Dosage of vancomycin hydrochloride for injection must be adjusted for patients with renal dysfunction (see PRECAUTIONS and DOSAGE AND ADMINISTRATION).

Severe Dermatologic Reactions


Severe dermatologic reactions such as toxic epidermal necrolysis (TEN), Stevens-Johnson syndrome (SJS), drug reaction with eosinophilia and systemic symptoms (DRESS), acute generalized exanthematous pustulosis (AGEP), and linear IgA bullous dermatosis (LABD) have been reported in association with the use of vancomycin hydrochloride. Cutaneous signs or symptoms reported include skin rashes, mucosal lesions, and blisters.

Discontinue vancomycin hydrochloride for injection at the first appearance of signs and symptoms of TEN, SJS, DRESS, AGEP, or LABD.


Clostridium Difficile Associated Diarrhea (CDAD)


Clostridium difficile associated diarrhea (CDAD) has been reported with use of nearly all antibacterial agents, including vancomycin hydrochloride, and may range in severity from mild diarrhea to fatal colitis. Treatment with antibacterial agents alters the normal flora of the colon leading to overgrowth of C. difficile.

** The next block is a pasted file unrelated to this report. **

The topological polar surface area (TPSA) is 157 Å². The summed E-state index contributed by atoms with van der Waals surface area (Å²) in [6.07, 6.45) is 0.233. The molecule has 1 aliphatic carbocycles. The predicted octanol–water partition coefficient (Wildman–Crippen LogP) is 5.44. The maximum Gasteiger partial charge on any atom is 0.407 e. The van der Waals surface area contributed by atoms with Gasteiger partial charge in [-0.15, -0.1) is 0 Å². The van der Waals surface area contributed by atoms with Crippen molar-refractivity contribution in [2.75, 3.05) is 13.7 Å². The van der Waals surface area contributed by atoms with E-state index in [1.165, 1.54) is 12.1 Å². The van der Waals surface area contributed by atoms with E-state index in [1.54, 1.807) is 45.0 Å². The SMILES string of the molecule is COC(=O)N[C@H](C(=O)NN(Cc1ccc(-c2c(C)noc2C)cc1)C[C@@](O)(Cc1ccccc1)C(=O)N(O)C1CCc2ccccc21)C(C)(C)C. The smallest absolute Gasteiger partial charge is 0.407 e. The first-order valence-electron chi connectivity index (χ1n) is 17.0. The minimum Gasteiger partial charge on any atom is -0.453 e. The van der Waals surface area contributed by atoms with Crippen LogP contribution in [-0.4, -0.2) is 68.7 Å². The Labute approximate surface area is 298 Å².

C. difficile produces toxins A and B which contribute to the development of CDAD. Hypertoxin producing strains of C. difficile cause increased morbidity and mortality, as these infections can be refractory to antimicrobial therapy and may require colectomy. CDAD must be considered in all patients who present with diarrhea following antibiotic use. Careful medical history is necessary since CDAD has been reported to occur over two months after the administration of antibacterial agents.


If CDAD is suspected or confirmed, ongoing antibiotic use not directed against C. difficile may need to be discontinued. Appropriate fluid and electrolyte management, protein supplementation, antibiotic treatment of C. difficile , and surgical evaluation should be instituted as clinically indicated.


Hemorrhagic Occlusive Retinal Vasculitis (HORV)


Hemorrhagic occlusive retinal vasculitis, including permanent loss of vision, occurred in patients receiving intracameral or intravitreal administration of vancomycin hydrochloride during or after cataract surgery. The safety and efficacy of vancomycin hydrochloride administered by the intracameral or the intravitreal route have not been established by adequate and well-controlled trials. Vancomycin hydrochloride is not indicated for the prophylaxis of endophthalmitis.